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Dangers of an Overheated China

There's a shout-out to Hayek -- and a warning about America's debt reliance on China -- in this recent NYT article.

By TYLER COWEN
Published: November 28, 2009

PRESIDENT OBAMA’S recent trip to China reflects a symbiotic relationship at the heart of the global economy: China uses American spending power to enlarge its private sector, while America uses Chinese lending power to expand its public sector. Yet this arrangement may unravel in a dangerous way, and if it does, the most likely culprit will be Chinese economic overcapacity.

Several hundred million Chinese peasants have moved from the countryside to the cities over the last 30 years, in one of the largest, most rapid migrations in history.

To help make this work, the Chinese government has subsidized its exporters by pegging the renminbi at an unnaturally low rate to the dollar. This has supported relatively high-paying export jobs; additional subsidies have included direct credit allocation and preferential treatment for coastal enterprises.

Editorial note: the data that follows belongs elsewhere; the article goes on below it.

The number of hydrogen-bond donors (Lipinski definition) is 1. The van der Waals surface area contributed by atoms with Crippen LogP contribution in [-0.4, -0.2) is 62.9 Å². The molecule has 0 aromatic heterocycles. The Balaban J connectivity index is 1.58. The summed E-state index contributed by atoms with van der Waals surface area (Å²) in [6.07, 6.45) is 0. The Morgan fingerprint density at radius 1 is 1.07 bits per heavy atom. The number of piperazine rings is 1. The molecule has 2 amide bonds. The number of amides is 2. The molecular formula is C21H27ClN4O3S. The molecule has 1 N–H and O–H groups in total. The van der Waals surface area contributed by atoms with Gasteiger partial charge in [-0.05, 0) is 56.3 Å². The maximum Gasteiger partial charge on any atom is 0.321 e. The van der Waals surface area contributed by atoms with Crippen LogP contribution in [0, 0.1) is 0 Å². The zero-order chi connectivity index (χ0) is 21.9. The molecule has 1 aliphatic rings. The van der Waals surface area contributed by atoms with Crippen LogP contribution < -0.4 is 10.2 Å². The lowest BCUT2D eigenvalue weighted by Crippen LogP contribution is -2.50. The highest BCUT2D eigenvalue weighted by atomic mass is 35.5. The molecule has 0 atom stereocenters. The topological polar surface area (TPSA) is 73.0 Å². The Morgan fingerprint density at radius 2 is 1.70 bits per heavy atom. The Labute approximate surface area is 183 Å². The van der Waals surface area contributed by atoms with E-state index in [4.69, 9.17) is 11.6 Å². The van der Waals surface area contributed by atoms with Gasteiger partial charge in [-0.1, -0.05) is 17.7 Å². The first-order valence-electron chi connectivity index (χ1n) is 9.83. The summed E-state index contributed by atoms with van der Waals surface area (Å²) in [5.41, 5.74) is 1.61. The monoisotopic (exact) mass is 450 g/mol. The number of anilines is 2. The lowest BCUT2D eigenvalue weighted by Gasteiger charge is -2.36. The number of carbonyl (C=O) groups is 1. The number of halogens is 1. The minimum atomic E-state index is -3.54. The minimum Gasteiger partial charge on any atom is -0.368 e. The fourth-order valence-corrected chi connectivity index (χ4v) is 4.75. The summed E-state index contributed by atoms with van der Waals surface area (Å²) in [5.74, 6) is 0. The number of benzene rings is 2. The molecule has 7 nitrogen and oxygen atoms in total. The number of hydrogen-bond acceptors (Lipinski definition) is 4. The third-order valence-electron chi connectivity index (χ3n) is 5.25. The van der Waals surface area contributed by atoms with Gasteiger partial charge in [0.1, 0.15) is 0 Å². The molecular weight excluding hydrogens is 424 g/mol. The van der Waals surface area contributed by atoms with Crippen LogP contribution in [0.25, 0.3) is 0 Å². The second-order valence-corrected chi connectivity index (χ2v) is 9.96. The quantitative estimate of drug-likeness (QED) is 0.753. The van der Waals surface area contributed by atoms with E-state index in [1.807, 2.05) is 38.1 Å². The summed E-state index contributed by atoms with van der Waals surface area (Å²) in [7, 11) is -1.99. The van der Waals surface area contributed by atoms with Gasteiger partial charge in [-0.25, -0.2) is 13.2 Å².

These aren’t the recommended policies you would find in a basic economics text, but it’s hard to argue with success. Most important, it has given many more Chinese a stake in the future of their society.

Those same subsidies, however, have spurred excess capacity and created a dangerous political dynamic in which these investments have to be propped up at all cost.

Continue at: The New York Times



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somethings about china that should be considered.

The Chinese are a right smart more practical minded than most americans.

China has excellent health care at prices that Americans could not imagine. Americans seem to think that getting ripped off by paying a thousand or two for $20 work of medical work translates to quality.

The RMB has been grossly undervalued for quite awhile. Even 10 years ago the RMB yuan was worth 2 to 3 times what the standard exchange rate was.